In the most basic version, these thick, chewy wheat noodles are covered with a simple, clear broth of chicken or vegetables and topped with chopped scallion, but from here the options are seemingly endless.

Brothless varieties of udon are commonly served with a dipping sauce made from a base of ponzu (citrus-flavored soy sauce) or sesame oil, while udon soups generally have all of the ingredients incorporated into the bowl. They come with a myriad of add-ons, most commonly, pieces of tempura, steamed vegetables, or a slice of kamaboko – a pink and white fish cake.



Similar to Germany’s schnitzel, tonkatsu is an immaculately prepared breaded and fried pork cutlet. They are usually sliced and served with rice, miso soup, and shredded cabbage, but you can also find tonkatsu atop ramen, donburi, and prepared as a curry. If you’re looking for something on the go, try a tonkatsu sando or katsu sando (pork cutlet sandwich), which you can find in most convenience stores or on the food court of shopping centers.


Yakitori stand, Tokyo

Possibly the perfect food for late nights in Tokyo, these bite-sized, skewered pieces of grilled meat are best enjoyed with a cold glass of dry Japanese beer. Typically served at yakitori-ya (shops that specialize in yakitori), you can also find these popular Japanese delicacies at many izakaya and street food stalls. They are intended to be shared among a group of friends, which is helpful when you’re attempting to try all the different kinds. While boneless chicken thigh is most common, try to also find tsukune (minced chicken meatball) and torikawa (crispy chicken skin).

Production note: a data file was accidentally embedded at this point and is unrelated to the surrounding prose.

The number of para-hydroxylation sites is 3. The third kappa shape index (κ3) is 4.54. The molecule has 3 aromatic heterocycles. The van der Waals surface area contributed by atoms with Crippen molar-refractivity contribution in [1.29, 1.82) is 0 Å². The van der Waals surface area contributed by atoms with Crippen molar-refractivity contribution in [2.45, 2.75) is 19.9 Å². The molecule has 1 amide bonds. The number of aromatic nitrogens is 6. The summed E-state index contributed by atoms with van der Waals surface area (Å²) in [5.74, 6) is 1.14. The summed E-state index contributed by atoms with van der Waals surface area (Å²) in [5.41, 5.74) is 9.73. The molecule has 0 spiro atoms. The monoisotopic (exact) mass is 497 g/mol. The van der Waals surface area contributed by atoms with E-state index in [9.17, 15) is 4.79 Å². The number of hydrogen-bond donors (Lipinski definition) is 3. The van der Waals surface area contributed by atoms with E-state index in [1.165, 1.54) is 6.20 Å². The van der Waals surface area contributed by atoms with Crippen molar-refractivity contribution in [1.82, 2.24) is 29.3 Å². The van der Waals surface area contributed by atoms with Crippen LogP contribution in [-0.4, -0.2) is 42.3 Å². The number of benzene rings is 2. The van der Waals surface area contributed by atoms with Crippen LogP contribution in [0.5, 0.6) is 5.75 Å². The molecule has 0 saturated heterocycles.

Mori Soba (Japanese buckwheat noodles)

These thin buckwheat noodles are a Japanese staple, particularly in Tokyo, where some soba restaurants have been operated by the same family for several generations. The style you are most likely to encounter is mori soba, where the cold noodles are served plain alongside a simple dipping sauce. While you can find the dried variety in any Japanese supermarket, they are best when made fresh, ideally by hand, in the traditional manner.


Tonkatsu ramen

A far cry from the instant noodles in a styrofoam cup you may have grabbed from your grocers’ shelf, real Japanese ramen takes hours to prepare properly and has as many iterations as there are prefectures in Japan and more.

In Tokyo, be sure to try tonkatsu ramen, where the broth is made from slowly simmering pork bones until the cartilage has rendered it creamy and opaque. To this, the addition of noodles is a must, and may also come topped with a slice of tenderly fried pork belly or maybe a halved soft-boiled egg. Ramen shops are ubiquitous in Tokyo, so you’re going to want to try a few.